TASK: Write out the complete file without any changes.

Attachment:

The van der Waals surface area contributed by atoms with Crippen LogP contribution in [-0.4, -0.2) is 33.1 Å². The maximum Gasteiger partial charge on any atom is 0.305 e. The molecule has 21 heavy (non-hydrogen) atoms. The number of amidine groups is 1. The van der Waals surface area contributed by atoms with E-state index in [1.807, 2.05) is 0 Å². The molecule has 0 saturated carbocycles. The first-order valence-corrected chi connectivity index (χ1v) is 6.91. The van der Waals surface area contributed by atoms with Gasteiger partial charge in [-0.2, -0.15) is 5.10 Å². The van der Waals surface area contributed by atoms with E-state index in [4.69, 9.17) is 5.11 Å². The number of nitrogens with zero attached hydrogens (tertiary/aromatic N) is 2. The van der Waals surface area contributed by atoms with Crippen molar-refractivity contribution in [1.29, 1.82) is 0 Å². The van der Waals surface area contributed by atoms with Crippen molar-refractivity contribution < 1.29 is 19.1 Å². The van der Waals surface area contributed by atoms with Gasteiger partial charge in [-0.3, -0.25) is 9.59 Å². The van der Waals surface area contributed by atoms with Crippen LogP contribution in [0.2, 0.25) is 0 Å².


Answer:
The van der Waals surface area contributed by atoms with Crippen LogP contribution in [-0.4, -0.2) is 33.1 Å². The maximum Gasteiger partial charge on any atom is 0.305 e. The molecule has 21 heavy (non-hydrogen) atoms. The number of amidine groups is 1. The van der Waals surface area contributed by atoms with E-state index in [1.807, 2.05) is 0 Å². The molecule has 0 saturated carbocycles. The first-order valence-corrected chi connectivity index (χ1v) is 6.91. The van der Waals surface area contributed by atoms with Gasteiger partial charge in [-0.2, -0.15) is 5.10 Å². The van der Waals surface area contributed by atoms with E-state index in [4.69, 9.17) is 5.11 Å². The number of nitrogens with zero attached hydrogens (tertiary/aromatic N) is 2. The van der Waals surface area contributed by atoms with Crippen molar-refractivity contribution in [1.29, 1.82) is 0 Å². The van der Waals surface area contributed by atoms with Crippen molar-refractivity contribution < 1.29 is 19.1 Å². The van der Waals surface area contributed by atoms with Gasteiger partial charge in [-0.3, -0.25) is 9.59 Å². The van der Waals surface area contributed by atoms with Crippen LogP contribution in [0.2, 0.25) is 0 Å².